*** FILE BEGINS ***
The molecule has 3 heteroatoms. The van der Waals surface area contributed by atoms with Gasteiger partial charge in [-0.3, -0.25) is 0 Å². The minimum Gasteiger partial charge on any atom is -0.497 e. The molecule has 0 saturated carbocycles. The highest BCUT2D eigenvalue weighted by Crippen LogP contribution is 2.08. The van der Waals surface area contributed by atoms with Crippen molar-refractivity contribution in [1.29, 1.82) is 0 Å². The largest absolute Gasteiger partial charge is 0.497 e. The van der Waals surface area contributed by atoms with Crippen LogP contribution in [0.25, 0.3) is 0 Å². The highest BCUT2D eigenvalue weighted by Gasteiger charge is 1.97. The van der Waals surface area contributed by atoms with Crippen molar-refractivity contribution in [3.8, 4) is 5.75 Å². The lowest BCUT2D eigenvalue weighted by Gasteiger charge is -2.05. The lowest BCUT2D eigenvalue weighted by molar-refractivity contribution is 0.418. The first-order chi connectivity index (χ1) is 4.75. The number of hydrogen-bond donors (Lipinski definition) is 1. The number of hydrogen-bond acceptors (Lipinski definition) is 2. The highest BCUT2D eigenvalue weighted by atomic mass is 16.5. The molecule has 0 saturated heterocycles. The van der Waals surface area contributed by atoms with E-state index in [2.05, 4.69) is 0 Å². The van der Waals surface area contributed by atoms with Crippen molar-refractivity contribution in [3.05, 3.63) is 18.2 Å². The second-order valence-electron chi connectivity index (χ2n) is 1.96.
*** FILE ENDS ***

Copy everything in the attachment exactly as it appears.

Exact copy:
The molecule has 3 heteroatoms. The van der Waals surface area contributed by atoms with Gasteiger partial charge in [-0.3, -0.25) is 0 Å². The minimum Gasteiger partial charge on any atom is -0.497 e. The molecule has 0 saturated carbocycles. The highest BCUT2D eigenvalue weighted by Crippen LogP contribution is 2.08. The van der Waals surface area contributed by atoms with Crippen molar-refractivity contribution in [1.29, 1.82) is 0 Å². The largest absolute Gasteiger partial charge is 0.497 e. The van der Waals surface area contributed by atoms with Crippen LogP contribution in [0.25, 0.3) is 0 Å². The highest BCUT2D eigenvalue weighted by Gasteiger charge is 1.97. The van der Waals surface area contributed by atoms with Crippen molar-refractivity contribution in [3.8, 4) is 5.75 Å². The lowest BCUT2D eigenvalue weighted by Gasteiger charge is -2.05. The lowest BCUT2D eigenvalue weighted by molar-refractivity contribution is 0.418. The first-order chi connectivity index (χ1) is 4.75. The number of hydrogen-bond donors (Lipinski definition) is 1. The number of hydrogen-bond acceptors (Lipinski definition) is 2. The highest BCUT2D eigenvalue weighted by atomic mass is 16.5. The molecule has 0 saturated heterocycles. The van der Waals surface area contributed by atoms with E-state index in [2.05, 4.69) is 0 Å². The van der Waals surface area contributed by atoms with Crippen molar-refractivity contribution in [3.05, 3.63) is 18.2 Å². The second-order valence-electron chi connectivity index (χ2n) is 1.96.